Their reasons for opposing ritual circumcision maps closely to the four traditional principles of healthcare ethics, although none of the informants explicitly used this ethical framework or referred to or named any of the four principles. Concerning beneficence, the urologists pointed to the lack of medical indication for ritual circumcision. They were critical towards claims of medically documented benefits from the procedure, and especially that any benefits would be relevant in a Norwegian societal context (e.g., the protective effect against HIV contagion). To differing degrees, the informants were critical of religious and/or cultural justifications for surgical interventions.

With regards to respect for patient autonomy it was pointed out that the patient lacked competence, had not requested the procedure, and was also unable to oppose it. Non-maleficence encompassed concerns for the risk for pain and complications, the latter being said to be somewhat higher in small children. Several stated that when the indication for surgery is weak, then the risk of complications, however small, ought to weigh stronger. ‘Even though the risk is small, it is there’, one said. Furthermore, the procedure involved mutilation of a healthy body part. The informants pointed out that there were pros and cons that had to be weighed in the decision to use either general anaesthesia, which always involves a certain risk, or local anaesthesia, which would increase the risk of pain and thus potential psychological repercussions.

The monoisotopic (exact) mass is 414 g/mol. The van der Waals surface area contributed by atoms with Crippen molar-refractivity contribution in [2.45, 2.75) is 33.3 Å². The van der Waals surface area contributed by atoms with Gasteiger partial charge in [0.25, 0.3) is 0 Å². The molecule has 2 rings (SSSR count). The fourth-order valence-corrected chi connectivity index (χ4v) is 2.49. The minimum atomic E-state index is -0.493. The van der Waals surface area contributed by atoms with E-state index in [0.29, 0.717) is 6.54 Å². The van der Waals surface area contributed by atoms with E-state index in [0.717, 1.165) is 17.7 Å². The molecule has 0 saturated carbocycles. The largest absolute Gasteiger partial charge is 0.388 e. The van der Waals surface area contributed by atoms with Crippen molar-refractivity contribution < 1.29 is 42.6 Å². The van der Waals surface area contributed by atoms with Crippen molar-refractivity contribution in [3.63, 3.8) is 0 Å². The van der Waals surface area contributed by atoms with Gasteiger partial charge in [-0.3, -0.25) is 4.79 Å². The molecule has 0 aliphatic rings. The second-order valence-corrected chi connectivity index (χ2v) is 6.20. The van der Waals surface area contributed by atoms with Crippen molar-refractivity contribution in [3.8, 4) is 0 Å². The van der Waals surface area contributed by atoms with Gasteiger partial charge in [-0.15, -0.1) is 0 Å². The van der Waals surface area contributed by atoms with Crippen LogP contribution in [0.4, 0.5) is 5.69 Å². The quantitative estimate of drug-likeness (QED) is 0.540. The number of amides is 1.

Concerning justice and fair priority setting, the informants pointed out that ritual circumcision uses finite capacity and resources. The procedure should be given a particularly low priority because ill patients, sometimes suffering from serious conditions, were waiting to be operated upon. Informants gave the impression that their departments were very busy and that they faced large workloads. This impression was corroborated by several department heads’ initial reluctance to allow their physicians to spend valuable time being interviewed for the study.

The urologists also discussed potential arguments for ritual circumcision being offered in their departments. Around half thought that the deep cultural and religious embeddedness and significance of ritual circumcision counted in favour of the procedure being legal, but still wanted it to be confined to the private sector. For these informants, respect for parental freedom of religion was an important factor. Other informants saw it differently; as one stated,

The fact that it is important for the group for religious reasons, I don’t see that as my problem as a doctor. If one had a religious group who demanded amputation of a foot, then one wouldn’t do it. One would never accept a corresponding intervention which did not have the same deep cultural roots.